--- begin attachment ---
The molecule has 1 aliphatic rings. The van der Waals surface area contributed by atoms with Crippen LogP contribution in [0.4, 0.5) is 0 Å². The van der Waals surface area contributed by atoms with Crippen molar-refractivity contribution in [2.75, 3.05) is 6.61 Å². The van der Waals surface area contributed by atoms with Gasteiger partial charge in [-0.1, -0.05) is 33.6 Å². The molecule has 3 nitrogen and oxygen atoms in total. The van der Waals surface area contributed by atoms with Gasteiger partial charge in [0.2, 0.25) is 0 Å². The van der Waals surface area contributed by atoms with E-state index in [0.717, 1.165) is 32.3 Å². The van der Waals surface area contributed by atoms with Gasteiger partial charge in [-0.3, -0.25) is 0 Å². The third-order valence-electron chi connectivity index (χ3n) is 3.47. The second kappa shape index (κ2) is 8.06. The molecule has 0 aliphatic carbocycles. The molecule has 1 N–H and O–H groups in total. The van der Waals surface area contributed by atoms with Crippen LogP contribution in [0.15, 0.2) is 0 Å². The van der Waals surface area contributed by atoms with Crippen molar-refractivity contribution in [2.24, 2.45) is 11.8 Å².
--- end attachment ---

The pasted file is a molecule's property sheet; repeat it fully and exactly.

The molecule has 1 aliphatic rings. The van der Waals surface area contributed by atoms with Crippen LogP contribution in [0.4, 0.5) is 0 Å². The van der Waals surface area contributed by atoms with Crippen molar-refractivity contribution in [2.75, 3.05) is 6.61 Å². The van der Waals surface area contributed by atoms with Gasteiger partial charge in [-0.1, -0.05) is 33.6 Å². The molecule has 3 nitrogen and oxygen atoms in total. The van der Waals surface area contributed by atoms with Gasteiger partial charge in [0.2, 0.25) is 0 Å². The van der Waals surface area contributed by atoms with E-state index in [0.717, 1.165) is 32.3 Å². The van der Waals surface area contributed by atoms with Gasteiger partial charge in [-0.3, -0.25) is 0 Å². The third-order valence-electron chi connectivity index (χ3n) is 3.47. The second kappa shape index (κ2) is 8.06. The molecule has 0 aliphatic carbocycles. The molecule has 1 N–H and O–H groups in total. The van der Waals surface area contributed by atoms with Crippen LogP contribution in [0.15, 0.2) is 0 Å². The van der Waals surface area contributed by atoms with Crippen molar-refractivity contribution in [2.24, 2.45) is 11.8 Å².